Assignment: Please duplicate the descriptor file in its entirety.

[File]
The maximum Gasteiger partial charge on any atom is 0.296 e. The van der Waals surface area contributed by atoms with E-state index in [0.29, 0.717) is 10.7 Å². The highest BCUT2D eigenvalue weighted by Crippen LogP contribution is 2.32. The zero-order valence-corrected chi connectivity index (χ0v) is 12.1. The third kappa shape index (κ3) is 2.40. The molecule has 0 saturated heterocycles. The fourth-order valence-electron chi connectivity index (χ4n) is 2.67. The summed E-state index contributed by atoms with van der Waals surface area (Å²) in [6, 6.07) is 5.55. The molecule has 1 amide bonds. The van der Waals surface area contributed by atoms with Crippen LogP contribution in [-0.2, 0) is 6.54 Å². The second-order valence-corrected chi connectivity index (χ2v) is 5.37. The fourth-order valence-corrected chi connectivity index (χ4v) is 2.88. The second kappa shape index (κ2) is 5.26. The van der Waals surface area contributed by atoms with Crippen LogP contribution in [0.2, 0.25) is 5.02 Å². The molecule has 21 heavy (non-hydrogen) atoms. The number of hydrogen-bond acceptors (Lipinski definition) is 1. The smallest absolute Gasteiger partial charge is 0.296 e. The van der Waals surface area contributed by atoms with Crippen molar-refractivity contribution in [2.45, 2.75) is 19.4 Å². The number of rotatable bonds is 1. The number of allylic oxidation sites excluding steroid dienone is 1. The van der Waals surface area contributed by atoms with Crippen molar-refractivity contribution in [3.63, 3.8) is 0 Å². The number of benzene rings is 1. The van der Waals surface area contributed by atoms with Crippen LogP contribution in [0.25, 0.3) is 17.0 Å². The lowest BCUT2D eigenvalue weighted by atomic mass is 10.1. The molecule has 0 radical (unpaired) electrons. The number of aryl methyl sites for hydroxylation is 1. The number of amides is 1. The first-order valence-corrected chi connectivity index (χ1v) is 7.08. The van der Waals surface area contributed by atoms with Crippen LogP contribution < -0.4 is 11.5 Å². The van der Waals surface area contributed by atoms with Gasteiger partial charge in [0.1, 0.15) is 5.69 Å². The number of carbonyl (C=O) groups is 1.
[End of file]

The maximum Gasteiger partial charge on any atom is 0.296 e. The van der Waals surface area contributed by atoms with E-state index in [0.29, 0.717) is 10.7 Å². The highest BCUT2D eigenvalue weighted by Crippen LogP contribution is 2.32. The zero-order valence-corrected chi connectivity index (χ0v) is 12.1. The third kappa shape index (κ3) is 2.40. The molecule has 0 saturated heterocycles. The fourth-order valence-electron chi connectivity index (χ4n) is 2.67. The summed E-state index contributed by atoms with van der Waals surface area (Å²) in [6, 6.07) is 5.55. The molecule has 1 amide bonds. The van der Waals surface area contributed by atoms with Crippen LogP contribution in [-0.2, 0) is 6.54 Å². The second-order valence-corrected chi connectivity index (χ2v) is 5.37. The fourth-order valence-corrected chi connectivity index (χ4v) is 2.88. The second kappa shape index (κ2) is 5.26. The van der Waals surface area contributed by atoms with Crippen LogP contribution in [0.2, 0.25) is 5.02 Å². The molecule has 21 heavy (non-hydrogen) atoms. The number of hydrogen-bond acceptors (Lipinski definition) is 1. The smallest absolute Gasteiger partial charge is 0.296 e. The van der Waals surface area contributed by atoms with Crippen molar-refractivity contribution in [2.45, 2.75) is 19.4 Å². The number of rotatable bonds is 1. The number of allylic oxidation sites excluding steroid dienone is 1. The van der Waals surface area contributed by atoms with Crippen molar-refractivity contribution in [3.63, 3.8) is 0 Å². The number of benzene rings is 1. The van der Waals surface area contributed by atoms with Crippen LogP contribution in [0.25, 0.3) is 17.0 Å². The lowest BCUT2D eigenvalue weighted by atomic mass is 10.1. The molecule has 0 radical (unpaired) electrons. The number of aryl methyl sites for hydroxylation is 1. The number of amides is 1. The first-order valence-corrected chi connectivity index (χ1v) is 7.08. The van der Waals surface area contributed by atoms with Crippen LogP contribution < -0.4 is 11.5 Å². The van der Waals surface area contributed by atoms with Gasteiger partial charge in [0.1, 0.15) is 5.69 Å². The number of carbonyl (C=O) groups is 1.